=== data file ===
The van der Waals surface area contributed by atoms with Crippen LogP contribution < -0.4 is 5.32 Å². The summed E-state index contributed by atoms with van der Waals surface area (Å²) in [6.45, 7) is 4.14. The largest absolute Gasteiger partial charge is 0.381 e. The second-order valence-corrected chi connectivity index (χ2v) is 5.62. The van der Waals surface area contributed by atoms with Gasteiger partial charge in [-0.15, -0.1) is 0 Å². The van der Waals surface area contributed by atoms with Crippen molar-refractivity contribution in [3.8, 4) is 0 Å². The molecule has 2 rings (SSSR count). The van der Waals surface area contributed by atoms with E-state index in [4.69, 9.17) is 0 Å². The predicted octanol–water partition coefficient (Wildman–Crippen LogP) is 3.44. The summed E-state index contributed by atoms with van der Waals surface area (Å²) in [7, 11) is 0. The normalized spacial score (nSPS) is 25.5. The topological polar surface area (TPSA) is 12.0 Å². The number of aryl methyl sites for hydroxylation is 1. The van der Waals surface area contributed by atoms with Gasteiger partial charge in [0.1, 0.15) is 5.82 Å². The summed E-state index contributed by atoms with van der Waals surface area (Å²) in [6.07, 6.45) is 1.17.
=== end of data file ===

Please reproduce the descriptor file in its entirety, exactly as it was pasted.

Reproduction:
The van der Waals surface area contributed by atoms with Crippen LogP contribution < -0.4 is 5.32 Å². The summed E-state index contributed by atoms with van der Waals surface area (Å²) in [6.45, 7) is 4.14. The largest absolute Gasteiger partial charge is 0.381 e. The second-order valence-corrected chi connectivity index (χ2v) is 5.62. The van der Waals surface area contributed by atoms with Gasteiger partial charge in [-0.15, -0.1) is 0 Å². The van der Waals surface area contributed by atoms with Crippen molar-refractivity contribution in [3.8, 4) is 0 Å². The molecule has 2 rings (SSSR count). The van der Waals surface area contributed by atoms with E-state index in [4.69, 9.17) is 0 Å². The predicted octanol–water partition coefficient (Wildman–Crippen LogP) is 3.44. The summed E-state index contributed by atoms with van der Waals surface area (Å²) in [7, 11) is 0. The normalized spacial score (nSPS) is 25.5. The topological polar surface area (TPSA) is 12.0 Å². The number of aryl methyl sites for hydroxylation is 1. The van der Waals surface area contributed by atoms with Gasteiger partial charge in [0.1, 0.15) is 5.82 Å². The summed E-state index contributed by atoms with van der Waals surface area (Å²) in [6.07, 6.45) is 1.17.